Show Review

New Year's Jam Comes Off Assembly Line
Boston Herald
Thursday, Dec 28, 2006
Written by Christopher Blagg

You won't find Assembly of Dust on MTV or any Top 40 radio station. There are no sex-tape scandals or flashy silhouette-dancing commercials beefing up the band's profile either.

So how did low-visibility Assembly of Dust score not one, not two, but three back-to-back gigs at the Paradise this New Year's Eve weekend?

According to AOD songwriter/frontman Reid Genauer, the answer has something to do with buckets.

As a musician you struggle to figure out what bucket you live in, Genauer said."In general, I think we have our hands in a few different buckets. I believe our music appeals to a broad range of people. While at present we don't live in a mass media place, we do appeal to several of these smaller orbits. It might be the singer-songwriter scene, the jam-band scene, the alt-country scene and even the indie-pop scene at some level."

Assembly of Dust, which plays the Paradise tonight, tomorrow and Sunday, has indeed forged a unique blend, employing classic folk-rock structures that seamlessly balance songwriting and improvisation. While jam-band nation may stake the biggest claim to AOD, the band’s country accents and melodic pop sophistication have perked the ears of a following beyond the neo-hippie scene. AOD's new CD,Recollection, - a follow-up to its beautifully polished, live 2004 set,The Honest Hour - comes out in March, and reveals songcraft and polish leagues ahead of the jam-band pack.

AOD's delicate balancing act derives from the powers of collaboration. While Genauer may be front and center, he's surrounded himself with a veritable supergroup from the New England jam-band scene. The ace in the hole is keyboardist and fellow songwriter Nate Wilson (of Percy Hill and the Nate Wilson Group). When writing songs together, Genauer plays yin to Wilson's yang.

For me the lyrics and the arrangement and the finishing of a song come very easily, Genauer said. "The thing that I find myself more challenged with is coming up with a fresh idea for a musical theme. I don't want to speak for Nate, but my feeling is that for him it's the opposite. He's very prolific when it comes to coming up with a cool musical theme. Collectively we're two halves of a whole and we complement each other nicely."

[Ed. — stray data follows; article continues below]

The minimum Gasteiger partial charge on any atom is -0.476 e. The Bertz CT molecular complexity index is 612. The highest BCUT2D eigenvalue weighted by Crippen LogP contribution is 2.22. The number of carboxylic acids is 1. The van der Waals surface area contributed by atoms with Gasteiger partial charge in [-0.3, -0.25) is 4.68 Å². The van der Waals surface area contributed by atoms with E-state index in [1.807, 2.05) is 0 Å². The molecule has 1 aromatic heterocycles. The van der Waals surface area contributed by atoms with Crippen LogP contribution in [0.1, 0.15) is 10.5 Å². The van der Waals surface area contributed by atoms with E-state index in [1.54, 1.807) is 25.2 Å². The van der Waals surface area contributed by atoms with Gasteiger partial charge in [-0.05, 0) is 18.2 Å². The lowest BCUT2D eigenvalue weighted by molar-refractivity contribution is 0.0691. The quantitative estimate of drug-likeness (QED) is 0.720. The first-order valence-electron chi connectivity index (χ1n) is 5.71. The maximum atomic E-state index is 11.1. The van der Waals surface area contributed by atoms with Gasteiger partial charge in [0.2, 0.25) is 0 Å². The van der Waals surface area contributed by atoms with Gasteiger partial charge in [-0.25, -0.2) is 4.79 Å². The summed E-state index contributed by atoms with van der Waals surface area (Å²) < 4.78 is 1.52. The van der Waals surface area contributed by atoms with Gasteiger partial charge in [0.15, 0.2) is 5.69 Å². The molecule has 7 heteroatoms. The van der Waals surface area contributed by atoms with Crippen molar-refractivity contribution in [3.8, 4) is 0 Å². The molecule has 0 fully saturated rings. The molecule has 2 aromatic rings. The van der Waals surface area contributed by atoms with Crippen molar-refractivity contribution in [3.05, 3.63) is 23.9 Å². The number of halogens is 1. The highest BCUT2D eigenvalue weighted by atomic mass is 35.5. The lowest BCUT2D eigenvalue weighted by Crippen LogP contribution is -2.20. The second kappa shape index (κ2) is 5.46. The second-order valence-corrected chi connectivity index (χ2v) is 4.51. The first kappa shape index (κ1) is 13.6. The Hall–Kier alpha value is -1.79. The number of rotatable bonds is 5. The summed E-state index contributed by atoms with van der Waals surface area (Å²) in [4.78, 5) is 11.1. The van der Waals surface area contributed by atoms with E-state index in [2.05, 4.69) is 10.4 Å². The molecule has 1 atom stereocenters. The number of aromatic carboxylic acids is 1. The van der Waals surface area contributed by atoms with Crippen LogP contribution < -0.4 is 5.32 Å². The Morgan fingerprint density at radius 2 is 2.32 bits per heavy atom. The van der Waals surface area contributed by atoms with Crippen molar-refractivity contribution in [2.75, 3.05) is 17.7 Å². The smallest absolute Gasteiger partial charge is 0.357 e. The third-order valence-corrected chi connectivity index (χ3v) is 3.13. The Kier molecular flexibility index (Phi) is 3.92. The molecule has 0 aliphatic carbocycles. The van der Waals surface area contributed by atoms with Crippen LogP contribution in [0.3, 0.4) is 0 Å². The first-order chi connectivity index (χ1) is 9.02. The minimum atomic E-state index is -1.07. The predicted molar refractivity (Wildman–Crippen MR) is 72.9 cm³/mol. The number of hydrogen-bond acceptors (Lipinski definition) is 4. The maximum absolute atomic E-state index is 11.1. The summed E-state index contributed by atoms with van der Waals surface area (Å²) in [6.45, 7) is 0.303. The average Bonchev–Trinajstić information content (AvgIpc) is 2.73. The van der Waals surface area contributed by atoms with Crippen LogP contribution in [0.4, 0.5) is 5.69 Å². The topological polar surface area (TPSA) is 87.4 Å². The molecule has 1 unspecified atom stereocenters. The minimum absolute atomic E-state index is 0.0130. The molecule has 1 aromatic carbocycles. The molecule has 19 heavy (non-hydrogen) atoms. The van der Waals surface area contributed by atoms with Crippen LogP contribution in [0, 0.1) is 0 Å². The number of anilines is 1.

Just because the Genauer/Wilson combo makes for greater attention to song detail and structure doesn't mean the band has abandoned spontaneity.

For the live shows, Genauer said,"we still will try and have a blend, to make sure the songcraft doesn't get lost in the noodling. But we all enjoy the improv element, and the audience certainly enjoys it. The truth is, I don't think anybody, whether you're a musician or a fan or a rock critic, enjoys going to see a show that is a carbon copy of the album."

Assembly of Dust is not Genauer's first touring band. In the 90's, he co-founded Vermont's beloved Strangefolk. But after 10 years of touring and recording, Genauer needed a change.

Strangefolk just became an impossible situation, Genauer said. "It just stopped functioning as a vibrant organism. I needed to reassess, needed a change. So I jumped into the great unknown and this is where I landed."

With an even bigger following than Strangefolk and New Year's shows at the Paradise that are quickly turning into a Boston tradition (AOD gave two year-end performances there last year), Genauer's landing looks like a soft one.